Now, such attitudes do not govern or dominate the hearts of God’s people, but they make their presence felt, and they are always seeking to gain control in our hearts, drive us farther from God, and ultimately seek to rob us of saving faith and our hold on salvation. The very fact that such attitudes and thoughts dwell in us, is itself a compelling reason for us to pay attention to Lent and embrace the season. We need to give Lent our undivided attention this year, as in every year, because of our sin.
Our sins are no trivial matter. They are not mere character flaws or bad habits that we have acquired. They are not just “bad decisions”. Our deeply-rooted, inborn tendency is to crave what God has declared to be not just harmful, but deadly. We are born with a desire to be served rather than to serve, to rebel rather than obey. There is no recovery from that. There is no day where we don’t have the itch of our inborn addiction to sin, no human being who isn’t motivated by selfishness.
Deny it if you want (and be a fool), but the truth is that our sin was so serious that it warranted eternal punishment in hell. Yet our gracious God had a plan. Only perfection could merit God’s pleasure. Only the blood of God could cover over the sins of every human being who has ever lived or will ever live. Only God’s selfless love could motivate him to ever exchange his perfect Son for a world steeped in sin from birth. Lent shows the magnitude of our sin only so that we might recognize the magnitude of God’s love for us in Christ. Only the direst of circumstances would require such a dramatic rescue.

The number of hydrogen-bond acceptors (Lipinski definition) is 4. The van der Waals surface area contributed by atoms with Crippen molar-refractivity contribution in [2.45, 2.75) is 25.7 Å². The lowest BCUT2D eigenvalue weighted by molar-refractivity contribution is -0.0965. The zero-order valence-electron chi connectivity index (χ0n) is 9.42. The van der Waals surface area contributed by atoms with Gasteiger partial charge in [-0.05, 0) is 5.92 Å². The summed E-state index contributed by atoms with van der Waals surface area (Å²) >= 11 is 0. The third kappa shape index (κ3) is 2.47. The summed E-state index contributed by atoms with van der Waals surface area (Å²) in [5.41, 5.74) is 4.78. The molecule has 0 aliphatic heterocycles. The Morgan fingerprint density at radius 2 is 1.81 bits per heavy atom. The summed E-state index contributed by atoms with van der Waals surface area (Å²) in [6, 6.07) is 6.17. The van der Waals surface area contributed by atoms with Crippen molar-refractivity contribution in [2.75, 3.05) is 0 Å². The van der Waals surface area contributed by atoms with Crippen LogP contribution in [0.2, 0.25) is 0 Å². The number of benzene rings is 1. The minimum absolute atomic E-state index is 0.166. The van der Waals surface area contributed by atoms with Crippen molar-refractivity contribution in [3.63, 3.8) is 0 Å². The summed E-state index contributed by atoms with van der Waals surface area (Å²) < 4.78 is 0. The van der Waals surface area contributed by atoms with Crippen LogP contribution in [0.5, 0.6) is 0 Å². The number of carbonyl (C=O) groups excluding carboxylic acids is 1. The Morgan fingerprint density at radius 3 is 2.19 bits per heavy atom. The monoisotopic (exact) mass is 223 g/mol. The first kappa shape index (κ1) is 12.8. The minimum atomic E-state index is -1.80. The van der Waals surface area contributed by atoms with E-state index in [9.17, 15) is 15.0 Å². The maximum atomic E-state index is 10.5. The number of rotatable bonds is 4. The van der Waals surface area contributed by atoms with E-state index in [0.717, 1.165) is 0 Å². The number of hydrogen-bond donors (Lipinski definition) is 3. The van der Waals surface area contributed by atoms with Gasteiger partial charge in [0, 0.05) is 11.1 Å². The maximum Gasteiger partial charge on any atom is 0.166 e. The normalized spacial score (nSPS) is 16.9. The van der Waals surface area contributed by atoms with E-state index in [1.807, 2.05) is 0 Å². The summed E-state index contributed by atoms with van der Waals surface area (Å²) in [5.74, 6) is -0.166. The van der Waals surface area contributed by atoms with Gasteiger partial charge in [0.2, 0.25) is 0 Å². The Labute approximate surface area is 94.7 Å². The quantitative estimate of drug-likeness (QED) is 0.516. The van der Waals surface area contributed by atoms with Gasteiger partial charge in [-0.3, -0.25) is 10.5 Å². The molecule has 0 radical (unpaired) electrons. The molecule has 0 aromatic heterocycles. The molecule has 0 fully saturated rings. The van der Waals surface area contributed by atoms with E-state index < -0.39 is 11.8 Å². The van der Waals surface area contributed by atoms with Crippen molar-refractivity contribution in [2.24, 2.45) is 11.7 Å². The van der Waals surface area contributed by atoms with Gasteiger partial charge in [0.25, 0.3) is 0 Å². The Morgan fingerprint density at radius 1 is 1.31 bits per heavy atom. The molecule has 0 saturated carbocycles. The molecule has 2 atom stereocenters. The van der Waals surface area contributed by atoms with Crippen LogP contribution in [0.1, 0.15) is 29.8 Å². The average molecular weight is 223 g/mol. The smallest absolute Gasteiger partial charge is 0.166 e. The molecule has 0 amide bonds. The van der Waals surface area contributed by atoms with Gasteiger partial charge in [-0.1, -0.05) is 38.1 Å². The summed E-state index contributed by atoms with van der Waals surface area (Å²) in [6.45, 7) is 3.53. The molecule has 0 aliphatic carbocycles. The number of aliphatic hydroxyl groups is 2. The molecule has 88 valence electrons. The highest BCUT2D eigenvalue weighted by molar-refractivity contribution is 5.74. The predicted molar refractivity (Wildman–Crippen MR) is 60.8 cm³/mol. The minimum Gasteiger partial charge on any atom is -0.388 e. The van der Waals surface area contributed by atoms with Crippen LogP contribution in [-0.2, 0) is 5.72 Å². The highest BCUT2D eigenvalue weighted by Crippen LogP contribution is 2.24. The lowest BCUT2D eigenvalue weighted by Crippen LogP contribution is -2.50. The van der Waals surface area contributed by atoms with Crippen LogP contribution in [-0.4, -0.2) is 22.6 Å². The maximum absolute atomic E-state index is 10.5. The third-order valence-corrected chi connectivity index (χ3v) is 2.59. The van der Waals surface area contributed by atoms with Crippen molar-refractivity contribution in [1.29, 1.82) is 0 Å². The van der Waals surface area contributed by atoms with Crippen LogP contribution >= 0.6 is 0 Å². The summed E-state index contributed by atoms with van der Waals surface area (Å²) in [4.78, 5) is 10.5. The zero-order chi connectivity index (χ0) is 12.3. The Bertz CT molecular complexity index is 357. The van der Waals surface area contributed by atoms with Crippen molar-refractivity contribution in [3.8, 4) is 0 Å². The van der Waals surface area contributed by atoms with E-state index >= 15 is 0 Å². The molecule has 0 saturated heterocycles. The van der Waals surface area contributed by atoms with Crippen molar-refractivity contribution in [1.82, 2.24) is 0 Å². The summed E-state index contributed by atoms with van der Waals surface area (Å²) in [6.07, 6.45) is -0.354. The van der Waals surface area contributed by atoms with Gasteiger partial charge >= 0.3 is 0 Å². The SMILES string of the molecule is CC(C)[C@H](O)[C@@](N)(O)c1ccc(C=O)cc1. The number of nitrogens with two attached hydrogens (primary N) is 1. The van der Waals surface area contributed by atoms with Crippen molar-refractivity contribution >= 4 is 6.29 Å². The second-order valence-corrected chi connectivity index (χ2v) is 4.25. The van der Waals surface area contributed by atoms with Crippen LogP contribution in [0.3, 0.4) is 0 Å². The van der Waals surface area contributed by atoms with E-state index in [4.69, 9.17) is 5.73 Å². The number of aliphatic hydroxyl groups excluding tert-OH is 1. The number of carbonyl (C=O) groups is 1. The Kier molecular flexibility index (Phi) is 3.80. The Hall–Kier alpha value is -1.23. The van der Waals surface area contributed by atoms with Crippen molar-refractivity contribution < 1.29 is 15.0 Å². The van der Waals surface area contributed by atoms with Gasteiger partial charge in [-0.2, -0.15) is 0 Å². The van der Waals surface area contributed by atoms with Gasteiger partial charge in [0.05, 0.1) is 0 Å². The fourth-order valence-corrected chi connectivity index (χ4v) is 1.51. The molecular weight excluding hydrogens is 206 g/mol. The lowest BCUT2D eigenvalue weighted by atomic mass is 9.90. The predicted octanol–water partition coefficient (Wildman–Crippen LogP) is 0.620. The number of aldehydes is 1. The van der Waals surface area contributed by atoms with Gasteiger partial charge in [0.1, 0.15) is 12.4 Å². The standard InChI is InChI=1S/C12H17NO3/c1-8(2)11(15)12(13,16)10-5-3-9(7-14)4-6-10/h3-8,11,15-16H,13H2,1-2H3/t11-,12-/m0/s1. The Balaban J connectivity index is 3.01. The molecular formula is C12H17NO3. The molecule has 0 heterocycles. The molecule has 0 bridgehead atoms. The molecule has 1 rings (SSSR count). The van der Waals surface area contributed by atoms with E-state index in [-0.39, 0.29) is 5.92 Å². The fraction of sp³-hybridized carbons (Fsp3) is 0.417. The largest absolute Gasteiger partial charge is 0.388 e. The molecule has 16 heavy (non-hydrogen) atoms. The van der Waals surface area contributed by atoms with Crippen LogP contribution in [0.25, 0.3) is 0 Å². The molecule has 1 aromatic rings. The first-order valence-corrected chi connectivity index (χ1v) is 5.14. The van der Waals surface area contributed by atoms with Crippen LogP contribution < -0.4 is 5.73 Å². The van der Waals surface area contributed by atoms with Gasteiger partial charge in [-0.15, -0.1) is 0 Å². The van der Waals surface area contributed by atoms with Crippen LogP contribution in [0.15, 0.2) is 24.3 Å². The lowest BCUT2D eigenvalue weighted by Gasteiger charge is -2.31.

An approaching ambulance merely piques our curiosity unless we are the one it is coming to save. A Savior who shows us how to be “good people” has no need of dying for us. He, like all self-help gurus, merits only our passing curiosity. But a Savior who becomes our sin so that we can become his perfection—that Savior is a Savior who gives his life for us. He is the Lamb of God who takes away the sin of the world. That merits our absolute and undivided attention.
“Jesus Lives — This Shall Be My Confidence!”
It was refreshing, though the situation certainly wasn’t. Sandy’s mom had spent a wonderful, joy-filled day with her and her ten-month-old daughter. But it took just one moment. What started as a minor health scare quickly escalated, resulting in an emergency trip to the hospital. Less than two days later, Sandy’s mother went home to heaven.
They weren’t ready to lose her. If they could have their way, she’d still be here. So what was so refreshing? “We ask that God’s will be done.” “I’m glad she is in Jesus’ arms.” Throughout the entire tragedy, that’s what Sandy wrote.
How could she be so upbeat? In the midst of mourning, she was a modern-day Martha. Martha, fighting through tears for her brother Lazarus, freshly laid in the grave, boldly proclaimed to Jesus, “I know he will rise again in the resurrection at the last day” (John 11:24).
How could she be so confident? How can I be so confident? As a result of Adam and Eve’s first sin, death was introduced into the world. As a result of sin, I’ve lost loved ones. As a result of sin, I myself will lose my life one day. And as a result of my sin, God tells me there’s only one place where I deserve to go, hell.